Elizabethan Theater: A Brief History

elizabethan theatreIn the late sixteenth and early seventeenth centuries, English theater blossomed in London. Elizabethan theater – or more properly, English Renaissance theater – flourished between the years of 1562 and 1642. (This spanned the reign of three monarchs, in fact, and not just that of Queen Elizabeth the First – hence the broader term is more accurate.) This is the time when William Shakespeare was writing and performing, along with other legendary playwrights of the era.

The era of early modern theater begins with “Gorboduc,” a play about civil war and succession to the throne of a kingdom. (These were topical and sensitive issues at the time, coming on the heels of the English Reformation brought about by Elizabeth’s father, Henry VIII.) “Gorboduc”, which was written by both Thomas Norton and Thomas Sackville, is significant for being the first dramatic work to be written in blank verse. Blank verse is metric poetry that uses unrhymed iambic pentameter. An iamb is a chunk of a line that contains an unstressed syllable followed by a stressed syllable. There are five of them in each line of iambic pentameter blank verse. (The meter gives it poetic structure and makes it easier to memorize, as well.) As a natural extension of this writing, playwrights like Christopher Marlowe and William Shakespeare were also known for writing poetry, such as their well-known sonnets.

Within the early modern era when drama flourished, there are three periods named after each of the monarchs at the time. Elizabethan Theater only spans, properly, from 1562 to 1603. Jacobean Theater runs from 1603 to 1625. And Caroline Theater extends from 1625 to 1642.

The English Renaissance theatrical era came to an end in 1642, with the Puritanical parliament banned the performance of plays. During the interregnum, or this period between kings, public theater was not allowed by law. When Charles II returned to the throne, theater flourished in a new era dubbed the Restoration.

Venues: Inns and Theaters

The first plays of this era were not performed in permanent theaters – there were none at that time. Instead, shows were put on in the courtyards of inns by traveling troupes of actors. A permanent theater, The Red Lion, opened in 1567. It was on the outskirts of the city of London, and only hosted troupes of actors as they were passing through. Unfortunately, it did not succeed due to its remote location. It took until 1576 and the establishment of The Theatre in Shoreditch for the building boom to blossom. The Theatre would host a company of actors on a more permanent basis, as they performed different shows in repertory in the same location.  Other theaters soon followed, such as The Rose, The Swan, The Fortune, The Red Bull, and most famously, The Globe. All were located outside the city limits due to laws that restricted congregations and establishments like theaters in order to prevent the spread of the plague.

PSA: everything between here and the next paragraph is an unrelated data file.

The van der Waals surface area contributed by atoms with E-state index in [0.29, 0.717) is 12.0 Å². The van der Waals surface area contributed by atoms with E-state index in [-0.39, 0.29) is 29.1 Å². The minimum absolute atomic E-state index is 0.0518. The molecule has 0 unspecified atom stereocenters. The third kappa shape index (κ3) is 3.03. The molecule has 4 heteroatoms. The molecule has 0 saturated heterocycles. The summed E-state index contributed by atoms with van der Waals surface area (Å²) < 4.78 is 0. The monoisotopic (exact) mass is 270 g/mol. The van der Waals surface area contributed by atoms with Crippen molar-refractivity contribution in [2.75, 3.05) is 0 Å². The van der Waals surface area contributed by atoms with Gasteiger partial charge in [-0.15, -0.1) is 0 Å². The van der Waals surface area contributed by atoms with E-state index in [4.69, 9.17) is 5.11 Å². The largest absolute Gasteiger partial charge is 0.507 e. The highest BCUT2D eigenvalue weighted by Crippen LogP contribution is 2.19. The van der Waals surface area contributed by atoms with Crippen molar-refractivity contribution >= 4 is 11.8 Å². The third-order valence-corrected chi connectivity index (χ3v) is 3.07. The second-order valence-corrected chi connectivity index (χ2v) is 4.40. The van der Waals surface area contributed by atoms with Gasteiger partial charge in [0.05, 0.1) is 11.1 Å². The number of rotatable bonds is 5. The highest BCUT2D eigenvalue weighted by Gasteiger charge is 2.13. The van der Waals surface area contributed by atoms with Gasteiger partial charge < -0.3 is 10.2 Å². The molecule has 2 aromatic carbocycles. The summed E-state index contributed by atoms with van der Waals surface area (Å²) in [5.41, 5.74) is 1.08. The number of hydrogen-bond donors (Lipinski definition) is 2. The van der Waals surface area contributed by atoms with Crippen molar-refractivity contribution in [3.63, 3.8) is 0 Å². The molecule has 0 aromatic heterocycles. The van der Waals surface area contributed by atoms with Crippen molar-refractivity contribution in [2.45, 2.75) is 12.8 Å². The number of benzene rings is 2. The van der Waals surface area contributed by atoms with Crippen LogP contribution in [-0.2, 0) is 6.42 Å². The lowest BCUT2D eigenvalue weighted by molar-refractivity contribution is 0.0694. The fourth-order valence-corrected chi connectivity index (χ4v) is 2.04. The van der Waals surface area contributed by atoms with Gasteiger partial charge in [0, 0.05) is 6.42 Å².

All the theaters had certain attributes in common. They were three stories tall and tended to be roughly circular. These buildings had an open space in the center, and the stage extended out into this area. Thus, three sides of the stage were open to view by the audience, and only the rear was used for entrances and exits. There were no roofs and plays were performed during the day so lights were not needed. The first theater with a roof was the Blackfriars Theatre. As such, it was among the first theaters to use artificial lighting during productions. These many different theaters offered thousands of Londoners each day the opportunity to see plays for sometimes as little as a penny.

The Play’s the Thing

Three main genres dominated the English Renaissance stage. These were comedy, tragedy, and history. (These can be facetiously categorized as plays where everybody gets married at the end, everybody dies at the end, and everybody already knows how it ends, respectively.)

Comedies include some of Shakespeare’s best known plays, like “A Midsummer Night’s Dream” and “Much Ado About Nothing.” Ben Jonson’s “Every Man in his Humour” is another notable work. A later sub-genre called “city comedy” focused specifically on the hilarity and absurdity of life in London, and includes works like Thomas Middleton’s “A Chaste Maid in Cheapside.” (It is the story of the unfortunate betrothal of Moll Yellowhammer to the scoundrel Sir Walter Whorehound, despite her love for Touchwood Junior. It ends happily with the young lovers married and Sir Walter in prison.)

Tragedies do not just end badly – they end badly due to a character’s flaws and choices. Think of Shakespeare’s “Hamlet” or “Macbeth,” Christopher Marlowe’s “Dr. Faustus,” or Thomas Kyd’s revenge-fueled “The Spanish Tragedy.”